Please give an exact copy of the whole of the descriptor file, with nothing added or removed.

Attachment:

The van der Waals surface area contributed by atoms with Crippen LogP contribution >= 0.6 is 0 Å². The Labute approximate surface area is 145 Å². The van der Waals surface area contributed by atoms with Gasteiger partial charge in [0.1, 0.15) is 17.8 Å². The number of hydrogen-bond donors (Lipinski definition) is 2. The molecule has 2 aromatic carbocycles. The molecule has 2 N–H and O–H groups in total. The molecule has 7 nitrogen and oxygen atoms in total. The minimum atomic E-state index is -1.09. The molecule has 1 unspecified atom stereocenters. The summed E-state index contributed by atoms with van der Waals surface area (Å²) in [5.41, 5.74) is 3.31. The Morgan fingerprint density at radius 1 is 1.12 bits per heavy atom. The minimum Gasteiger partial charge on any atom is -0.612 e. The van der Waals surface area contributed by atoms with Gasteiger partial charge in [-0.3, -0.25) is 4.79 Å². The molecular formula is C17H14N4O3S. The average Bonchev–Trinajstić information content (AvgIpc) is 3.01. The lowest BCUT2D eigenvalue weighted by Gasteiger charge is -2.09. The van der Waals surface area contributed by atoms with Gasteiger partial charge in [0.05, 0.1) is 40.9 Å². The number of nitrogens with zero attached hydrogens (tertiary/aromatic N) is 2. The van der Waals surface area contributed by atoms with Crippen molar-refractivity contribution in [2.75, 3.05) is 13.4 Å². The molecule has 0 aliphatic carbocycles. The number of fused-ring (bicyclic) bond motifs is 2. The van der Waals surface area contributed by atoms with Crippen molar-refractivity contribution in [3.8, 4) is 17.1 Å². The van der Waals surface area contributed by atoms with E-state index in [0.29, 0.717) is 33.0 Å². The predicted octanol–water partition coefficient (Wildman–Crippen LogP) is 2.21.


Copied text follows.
The van der Waals surface area contributed by atoms with Crippen LogP contribution >= 0.6 is 0 Å². The Labute approximate surface area is 145 Å². The van der Waals surface area contributed by atoms with Gasteiger partial charge in [0.1, 0.15) is 17.8 Å². The number of hydrogen-bond donors (Lipinski definition) is 2. The molecule has 2 aromatic carbocycles. The molecule has 2 N–H and O–H groups in total. The molecule has 7 nitrogen and oxygen atoms in total. The minimum atomic E-state index is -1.09. The molecule has 1 unspecified atom stereocenters. The summed E-state index contributed by atoms with van der Waals surface area (Å²) in [5.41, 5.74) is 3.31. The Morgan fingerprint density at radius 1 is 1.12 bits per heavy atom. The minimum Gasteiger partial charge on any atom is -0.612 e. The van der Waals surface area contributed by atoms with Gasteiger partial charge in [-0.3, -0.25) is 4.79 Å². The molecular formula is C17H14N4O3S. The average Bonchev–Trinajstić information content (AvgIpc) is 3.01. The lowest BCUT2D eigenvalue weighted by Gasteiger charge is -2.09. The van der Waals surface area contributed by atoms with Gasteiger partial charge in [0.05, 0.1) is 40.9 Å². The number of nitrogens with zero attached hydrogens (tertiary/aromatic N) is 2. The van der Waals surface area contributed by atoms with Crippen molar-refractivity contribution in [2.75, 3.05) is 13.4 Å². The molecule has 0 aliphatic carbocycles. The number of fused-ring (bicyclic) bond motifs is 2. The van der Waals surface area contributed by atoms with Crippen molar-refractivity contribution in [3.8, 4) is 17.1 Å². The van der Waals surface area contributed by atoms with E-state index in [0.29, 0.717) is 33.0 Å². The predicted octanol–water partition coefficient (Wildman–Crippen LogP) is 2.21.